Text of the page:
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Did US Intelligence Drop the Ball in Predicting Egyptian Unrest?

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President Obama "disappointed with the intelligence community”

On Friday, President Barack Obama scolded National Intelligence Director James Clapper, saying he was "disappointed with the intelligence community" for not predicting unrest in Tunisia that has spread to Egypt and other Arab countries in the region, the Associated Press reported.

An Obama administration official who spoke on the condition of anonymity told the AP that the White House received "little warning" before riots began to break out in Egypt.

The criticism from the White House comes as Senate Intelligence Committee chairwoman Dianne Feinstein, D-Calif., demanded to know the details of when Obama was briefed about the unfolding crises. “These events should not have come upon us with the surprise that they did,” Feinstein told the AP. “There should have been much more warning.”

“Was someone looking at what was going on the Internet?” she asked, referring to protesters' use of social media outlets to organize demonstrations.

The criticism for the intelligence community from the White House and Capitol Hill just one day after the CIA's associate deputy director testified to the Senate Select Committee on Intelligence that U.S. intelligence agencies warned President Obama last year that Egyptian instability threatened the rule of Hosni Mubarak.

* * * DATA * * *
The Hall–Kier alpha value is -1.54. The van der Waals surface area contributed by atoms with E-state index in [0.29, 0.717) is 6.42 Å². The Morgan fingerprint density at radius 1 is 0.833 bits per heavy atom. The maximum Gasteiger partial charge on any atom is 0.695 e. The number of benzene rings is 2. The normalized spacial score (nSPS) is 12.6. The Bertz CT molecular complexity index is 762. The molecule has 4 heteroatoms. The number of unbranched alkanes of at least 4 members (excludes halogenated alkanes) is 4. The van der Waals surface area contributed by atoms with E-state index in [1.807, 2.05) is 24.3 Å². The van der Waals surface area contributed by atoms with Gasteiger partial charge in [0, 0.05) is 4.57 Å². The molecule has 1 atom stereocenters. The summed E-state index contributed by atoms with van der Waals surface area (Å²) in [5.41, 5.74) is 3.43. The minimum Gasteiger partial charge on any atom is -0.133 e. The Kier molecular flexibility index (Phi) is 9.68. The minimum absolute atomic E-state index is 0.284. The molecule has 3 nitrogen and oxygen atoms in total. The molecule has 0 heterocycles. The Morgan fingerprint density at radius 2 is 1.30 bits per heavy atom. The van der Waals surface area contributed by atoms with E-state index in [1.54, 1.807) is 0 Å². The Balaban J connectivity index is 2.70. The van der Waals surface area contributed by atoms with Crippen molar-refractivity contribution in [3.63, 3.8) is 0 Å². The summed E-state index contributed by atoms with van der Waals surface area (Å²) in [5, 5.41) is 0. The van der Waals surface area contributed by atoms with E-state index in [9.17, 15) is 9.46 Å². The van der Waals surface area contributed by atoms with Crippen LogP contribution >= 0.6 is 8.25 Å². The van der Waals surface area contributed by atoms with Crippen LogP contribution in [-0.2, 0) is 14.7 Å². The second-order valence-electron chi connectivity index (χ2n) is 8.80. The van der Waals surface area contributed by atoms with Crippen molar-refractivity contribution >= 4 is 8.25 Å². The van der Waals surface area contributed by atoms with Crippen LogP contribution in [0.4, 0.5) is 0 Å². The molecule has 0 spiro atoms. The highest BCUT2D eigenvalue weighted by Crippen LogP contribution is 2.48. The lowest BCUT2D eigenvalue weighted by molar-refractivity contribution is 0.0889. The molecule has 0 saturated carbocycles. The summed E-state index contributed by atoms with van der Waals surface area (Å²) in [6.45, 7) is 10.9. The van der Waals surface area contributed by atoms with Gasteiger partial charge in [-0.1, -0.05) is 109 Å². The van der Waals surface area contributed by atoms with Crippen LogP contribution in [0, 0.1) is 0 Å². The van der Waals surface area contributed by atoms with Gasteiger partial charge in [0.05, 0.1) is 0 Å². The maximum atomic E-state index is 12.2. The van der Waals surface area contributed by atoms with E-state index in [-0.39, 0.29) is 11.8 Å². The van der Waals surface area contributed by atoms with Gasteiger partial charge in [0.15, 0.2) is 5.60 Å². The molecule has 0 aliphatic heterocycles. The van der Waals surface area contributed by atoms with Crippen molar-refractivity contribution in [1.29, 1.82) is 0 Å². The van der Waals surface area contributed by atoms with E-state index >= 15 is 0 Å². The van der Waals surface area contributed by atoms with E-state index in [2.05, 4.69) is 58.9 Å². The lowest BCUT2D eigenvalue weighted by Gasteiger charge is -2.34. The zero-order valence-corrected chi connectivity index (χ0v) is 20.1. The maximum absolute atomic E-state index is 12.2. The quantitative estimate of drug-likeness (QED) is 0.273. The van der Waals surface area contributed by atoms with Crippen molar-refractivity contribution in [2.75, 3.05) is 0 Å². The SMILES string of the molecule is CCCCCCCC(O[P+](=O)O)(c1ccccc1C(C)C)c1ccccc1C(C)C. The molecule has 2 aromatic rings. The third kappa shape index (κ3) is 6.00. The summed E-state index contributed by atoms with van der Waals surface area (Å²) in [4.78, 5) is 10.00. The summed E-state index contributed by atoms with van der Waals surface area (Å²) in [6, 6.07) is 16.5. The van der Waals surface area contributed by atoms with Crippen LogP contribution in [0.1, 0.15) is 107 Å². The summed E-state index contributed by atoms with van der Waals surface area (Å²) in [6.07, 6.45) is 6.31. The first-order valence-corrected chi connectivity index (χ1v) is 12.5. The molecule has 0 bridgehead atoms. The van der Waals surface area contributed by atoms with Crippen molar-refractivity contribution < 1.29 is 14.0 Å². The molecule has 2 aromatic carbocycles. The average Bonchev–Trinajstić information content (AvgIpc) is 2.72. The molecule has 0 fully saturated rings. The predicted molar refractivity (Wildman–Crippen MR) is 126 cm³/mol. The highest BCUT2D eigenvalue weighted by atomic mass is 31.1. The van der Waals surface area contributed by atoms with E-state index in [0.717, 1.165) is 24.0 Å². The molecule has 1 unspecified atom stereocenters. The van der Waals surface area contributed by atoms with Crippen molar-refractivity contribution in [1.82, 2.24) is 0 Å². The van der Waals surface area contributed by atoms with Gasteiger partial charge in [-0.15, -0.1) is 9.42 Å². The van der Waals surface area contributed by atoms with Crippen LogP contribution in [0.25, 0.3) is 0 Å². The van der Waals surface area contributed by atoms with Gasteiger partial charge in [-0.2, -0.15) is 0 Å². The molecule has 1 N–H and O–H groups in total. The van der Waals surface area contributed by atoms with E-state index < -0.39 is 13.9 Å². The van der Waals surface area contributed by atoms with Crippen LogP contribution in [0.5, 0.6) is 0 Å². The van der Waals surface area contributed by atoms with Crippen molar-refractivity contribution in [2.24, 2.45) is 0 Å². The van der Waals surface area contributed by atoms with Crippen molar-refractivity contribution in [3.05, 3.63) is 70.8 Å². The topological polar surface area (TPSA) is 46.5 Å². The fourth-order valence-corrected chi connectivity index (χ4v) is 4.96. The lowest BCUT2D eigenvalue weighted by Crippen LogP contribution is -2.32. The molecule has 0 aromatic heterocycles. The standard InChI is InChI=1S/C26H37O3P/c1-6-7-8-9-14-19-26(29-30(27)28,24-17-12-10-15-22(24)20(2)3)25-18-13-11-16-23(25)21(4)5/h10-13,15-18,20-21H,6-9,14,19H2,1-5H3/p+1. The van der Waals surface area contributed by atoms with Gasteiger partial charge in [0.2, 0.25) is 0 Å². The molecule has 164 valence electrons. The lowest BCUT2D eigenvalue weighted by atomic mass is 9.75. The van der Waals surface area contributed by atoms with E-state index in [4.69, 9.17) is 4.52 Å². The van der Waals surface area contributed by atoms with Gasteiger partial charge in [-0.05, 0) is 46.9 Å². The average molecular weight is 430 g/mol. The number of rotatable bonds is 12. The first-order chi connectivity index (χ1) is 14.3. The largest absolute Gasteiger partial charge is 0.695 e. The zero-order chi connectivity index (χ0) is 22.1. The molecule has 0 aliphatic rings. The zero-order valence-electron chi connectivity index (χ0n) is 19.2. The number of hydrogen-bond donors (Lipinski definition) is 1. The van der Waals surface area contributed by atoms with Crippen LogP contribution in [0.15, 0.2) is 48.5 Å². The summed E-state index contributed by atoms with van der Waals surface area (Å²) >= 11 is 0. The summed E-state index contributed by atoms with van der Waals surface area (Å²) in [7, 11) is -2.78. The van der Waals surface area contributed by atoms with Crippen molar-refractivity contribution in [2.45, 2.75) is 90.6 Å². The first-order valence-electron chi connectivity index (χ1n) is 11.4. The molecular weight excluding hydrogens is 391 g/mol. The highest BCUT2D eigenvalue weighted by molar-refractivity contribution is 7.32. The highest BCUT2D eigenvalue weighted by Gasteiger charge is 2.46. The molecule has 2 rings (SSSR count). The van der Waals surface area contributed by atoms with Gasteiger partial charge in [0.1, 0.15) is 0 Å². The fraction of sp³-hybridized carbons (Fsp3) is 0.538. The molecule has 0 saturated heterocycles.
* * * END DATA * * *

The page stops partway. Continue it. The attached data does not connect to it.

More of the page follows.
"We have warned of instability," Stephanie O'Sullivan told the committee. "We didn't know what the triggering mechanism would be for that. And that happened at the end of the last year." Intelligence reports about protests in Tunisia began in mid-December, she added.

Also during the hearing, Sen. Ron Wyden, D-Ore., asked O'Sullivan specifically about how and when Obama was briefed on Egypt. "I am interested in when the president was told how serious this was," he said. "This goes to the function of intelligence. ... I want to get a general sense of when you told the president we were faced with something that was as serious as what we have seen in recent days."

"The events in Egypt are rapidly unfolding and the intelligence community is working flat out to track them on the ground," O'Sullivan responded. "But the minute things started earlier on in Tunisia, the intelligence community started looking at the long-term strategic impacts."

White House spokesman Robert Gibbs on Friday downplayed the back-and-forth finger-pointing. "The president expects that, in any case, that he will be provided with relevant, timely and accurate intelligence assessments and that's exactly what's been done throughout this crisis."

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